Chris Bayne: How I went from intern to boss

Chris Bayne knew he wanted to start up his own software business the moment he completed his internship with Access. So, how did he come to be at the head of his former employer?

Rejection by Hewlett-Packard in 1991 came as quite a shock to Chris Bayne. But it would also prove to be a huge blessing. He had applied for a year's work placement with the US computer giant as part of his computer science degree. "I assumed they would accept me and hadn't looked into a placement anywhere else."

Bayne, now 48, found a place instead with Access UK, "a tiny accounting software company, operating out of a converted lounge". Despite being "paid peanuts" Bayne loved the experience. "I was writing code for Windows and Macs it was very cutting edge at the time." Being at a small company also meant Bayne was involved in everything from making software to sales. Eventually he returned to Aston to complete his degree, but his time at Access left him determined to start his own company. Three of his friends Mike Audis, Ket Chauhan and Rob Parkinson felt the same and, in 1993, following their graduation, they decided to set up Armstrong Consultants.

The idea was that they would win contracts to write small, custom computer programs. "We didn't really have a sophisticated business plan. We were just guns for hire." All four tapped their parents for start-up cash and raised £5,000 for office equipment. Bayne's father then working abroad agreed to let them use his house as a live-in office. The quartet started arranging meetings with possible clients but found that "no one seemed to need custom pieces of software". So Bayne turned to Access. The firm agreed to take on Armstrong to help customise software for its clients.

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The partnership gave Armstrong a steady stream of clients. "It was a big help because once we were established with a client we found they had other bits of work that needed doing." By 1996 sales hit £500,000 and they moved to a "proper office". Feeling confident, the quartet decided to give sales another go. They hired more staff and began contacting potential clients direct. Soon they became one of Access's most successful dealers, selling the firm's goods and picking up maintenance and operation contracts.

Market conditions also helped the firm grow. In the late 1990s, IT was spreading across sectors and one-off events such as the switch to the euro and fears about the Y2K bug encouraged clients to update their accountancy software. "If I knew then what I knew now I could have grown the firm far more quickly." As it was, sales hit £3m by 2000.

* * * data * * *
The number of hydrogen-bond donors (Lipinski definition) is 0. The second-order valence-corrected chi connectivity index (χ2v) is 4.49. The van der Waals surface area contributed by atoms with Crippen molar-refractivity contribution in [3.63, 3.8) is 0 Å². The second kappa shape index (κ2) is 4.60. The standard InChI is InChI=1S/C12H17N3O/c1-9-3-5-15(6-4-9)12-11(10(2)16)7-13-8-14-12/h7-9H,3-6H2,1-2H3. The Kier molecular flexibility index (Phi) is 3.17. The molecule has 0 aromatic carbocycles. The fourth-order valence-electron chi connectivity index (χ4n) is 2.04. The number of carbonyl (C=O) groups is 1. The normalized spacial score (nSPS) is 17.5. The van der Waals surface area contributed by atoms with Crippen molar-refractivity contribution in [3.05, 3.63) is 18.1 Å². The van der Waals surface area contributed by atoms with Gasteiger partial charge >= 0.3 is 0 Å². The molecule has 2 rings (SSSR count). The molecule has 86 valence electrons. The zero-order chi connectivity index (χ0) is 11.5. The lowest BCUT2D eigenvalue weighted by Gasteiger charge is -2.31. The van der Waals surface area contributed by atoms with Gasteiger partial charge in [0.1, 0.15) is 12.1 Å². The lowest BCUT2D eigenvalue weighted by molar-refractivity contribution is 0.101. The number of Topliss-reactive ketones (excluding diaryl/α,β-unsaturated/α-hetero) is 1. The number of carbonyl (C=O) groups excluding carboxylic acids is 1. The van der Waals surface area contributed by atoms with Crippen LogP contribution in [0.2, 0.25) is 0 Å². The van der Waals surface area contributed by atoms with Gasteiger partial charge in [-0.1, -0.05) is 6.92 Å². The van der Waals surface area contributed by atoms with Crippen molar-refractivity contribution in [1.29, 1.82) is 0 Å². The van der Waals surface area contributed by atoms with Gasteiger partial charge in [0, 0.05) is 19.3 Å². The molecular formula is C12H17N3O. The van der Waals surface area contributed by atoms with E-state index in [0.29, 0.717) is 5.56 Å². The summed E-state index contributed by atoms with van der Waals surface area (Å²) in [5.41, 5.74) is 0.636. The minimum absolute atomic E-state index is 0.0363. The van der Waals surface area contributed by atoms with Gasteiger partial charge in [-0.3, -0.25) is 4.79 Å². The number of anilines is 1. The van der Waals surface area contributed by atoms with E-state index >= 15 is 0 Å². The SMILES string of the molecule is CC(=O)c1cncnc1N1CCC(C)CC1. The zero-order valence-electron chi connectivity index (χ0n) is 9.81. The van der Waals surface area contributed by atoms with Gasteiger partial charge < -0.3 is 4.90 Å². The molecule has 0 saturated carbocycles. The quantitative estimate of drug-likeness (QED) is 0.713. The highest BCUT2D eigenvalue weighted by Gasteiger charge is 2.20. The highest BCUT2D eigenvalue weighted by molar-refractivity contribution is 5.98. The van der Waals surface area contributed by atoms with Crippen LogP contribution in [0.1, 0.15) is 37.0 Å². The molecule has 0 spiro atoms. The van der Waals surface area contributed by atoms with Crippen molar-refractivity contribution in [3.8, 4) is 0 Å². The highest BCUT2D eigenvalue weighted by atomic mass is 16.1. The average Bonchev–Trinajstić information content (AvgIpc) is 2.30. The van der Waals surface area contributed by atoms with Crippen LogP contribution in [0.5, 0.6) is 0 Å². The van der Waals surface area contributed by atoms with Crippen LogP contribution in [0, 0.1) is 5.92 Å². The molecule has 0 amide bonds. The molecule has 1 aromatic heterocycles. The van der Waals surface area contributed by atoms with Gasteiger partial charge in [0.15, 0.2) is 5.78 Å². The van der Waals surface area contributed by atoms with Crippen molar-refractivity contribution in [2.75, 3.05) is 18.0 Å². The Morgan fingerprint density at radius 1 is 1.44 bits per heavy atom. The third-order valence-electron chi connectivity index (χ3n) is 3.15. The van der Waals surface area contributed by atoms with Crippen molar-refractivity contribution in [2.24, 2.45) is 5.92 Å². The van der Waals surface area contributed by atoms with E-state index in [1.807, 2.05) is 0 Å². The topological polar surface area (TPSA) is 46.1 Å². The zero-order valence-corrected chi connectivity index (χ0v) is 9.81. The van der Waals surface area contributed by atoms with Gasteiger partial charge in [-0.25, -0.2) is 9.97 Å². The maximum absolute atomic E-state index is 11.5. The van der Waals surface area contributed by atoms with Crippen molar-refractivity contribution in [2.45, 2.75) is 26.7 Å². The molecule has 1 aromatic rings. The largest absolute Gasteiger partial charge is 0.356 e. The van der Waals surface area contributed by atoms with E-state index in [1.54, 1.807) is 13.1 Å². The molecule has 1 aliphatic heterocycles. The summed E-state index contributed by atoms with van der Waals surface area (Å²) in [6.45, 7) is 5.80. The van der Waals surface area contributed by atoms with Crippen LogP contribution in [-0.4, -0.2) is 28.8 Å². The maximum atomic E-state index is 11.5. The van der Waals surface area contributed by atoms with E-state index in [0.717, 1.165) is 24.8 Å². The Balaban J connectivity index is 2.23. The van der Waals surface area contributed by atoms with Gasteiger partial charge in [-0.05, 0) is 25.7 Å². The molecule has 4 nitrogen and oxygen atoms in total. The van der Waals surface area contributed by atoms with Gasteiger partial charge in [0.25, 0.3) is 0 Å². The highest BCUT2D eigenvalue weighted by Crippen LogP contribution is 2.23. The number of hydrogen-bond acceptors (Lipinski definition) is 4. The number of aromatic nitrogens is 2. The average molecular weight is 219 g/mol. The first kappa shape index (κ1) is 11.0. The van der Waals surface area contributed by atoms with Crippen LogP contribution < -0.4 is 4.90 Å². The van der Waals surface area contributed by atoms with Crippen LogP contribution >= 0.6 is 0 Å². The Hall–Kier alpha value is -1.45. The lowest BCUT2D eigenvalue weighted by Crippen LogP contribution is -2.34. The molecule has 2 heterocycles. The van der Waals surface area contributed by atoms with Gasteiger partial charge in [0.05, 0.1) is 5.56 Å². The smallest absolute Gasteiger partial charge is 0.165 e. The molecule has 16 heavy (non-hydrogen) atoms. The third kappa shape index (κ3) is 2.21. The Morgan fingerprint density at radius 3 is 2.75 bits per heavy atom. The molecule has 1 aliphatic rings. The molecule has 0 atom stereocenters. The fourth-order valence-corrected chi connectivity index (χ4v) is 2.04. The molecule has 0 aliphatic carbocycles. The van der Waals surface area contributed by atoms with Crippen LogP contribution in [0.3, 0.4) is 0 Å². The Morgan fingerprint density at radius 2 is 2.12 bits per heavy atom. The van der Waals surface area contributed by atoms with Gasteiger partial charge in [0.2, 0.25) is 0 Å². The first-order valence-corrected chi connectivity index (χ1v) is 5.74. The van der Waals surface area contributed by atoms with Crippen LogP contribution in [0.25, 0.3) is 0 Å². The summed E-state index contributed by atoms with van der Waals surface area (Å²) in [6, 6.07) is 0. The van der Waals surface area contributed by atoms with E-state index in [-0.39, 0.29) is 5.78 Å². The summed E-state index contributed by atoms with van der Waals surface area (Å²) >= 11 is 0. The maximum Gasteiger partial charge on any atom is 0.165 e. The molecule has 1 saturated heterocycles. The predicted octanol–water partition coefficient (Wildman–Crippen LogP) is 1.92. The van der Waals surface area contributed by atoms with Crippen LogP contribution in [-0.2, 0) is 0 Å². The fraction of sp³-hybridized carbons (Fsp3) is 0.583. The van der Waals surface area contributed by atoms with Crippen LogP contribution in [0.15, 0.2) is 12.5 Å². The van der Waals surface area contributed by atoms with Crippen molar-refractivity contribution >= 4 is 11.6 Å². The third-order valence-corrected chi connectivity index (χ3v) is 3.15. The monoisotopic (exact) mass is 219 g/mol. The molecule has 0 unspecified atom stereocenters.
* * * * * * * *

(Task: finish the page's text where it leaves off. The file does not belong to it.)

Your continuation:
By 2003 the group decided to be bolder and invest in developing their own programs. One of these allowed key data, from, say, time sheets or purchase orders, to be streamed live from an employee's computer to their accounts department. These new programs proved a massive success and by 2007 Armstrong's turnover hit £10m. Bayne was delighted. Access was not. "Our businesses were starting to overlap."

Eventually they bought out Armstrong for £8.5 million, but retained Bayne within the newly enlarged firm. In 2010 there was one more twist in the tale. Access's founder and chairman quit. Bayne and his partners arranged a management buyout with help from venture capitalists in a £50 million deal. Now Bayne heads the firm that hired him as a work placement 20 years ago.

James graduated from Keele University with a BA (Hons) in English literature and history, and has a NCTJ certificate in journalism.


After working as a freelance journalist in various Latin American countries, and a spell at ITV, James wrote for Television Business International and covered the European equity markets for the London bureau. 


James has travelled extensively in emerging markets, reporting for international energy magazines such as Oil and Gas Investor, and institutional publications such as the Commonwealth Business Environment Report. 


He is currently the managing editor of LatAm INVESTOR, the UK's only Latin American finance magazine.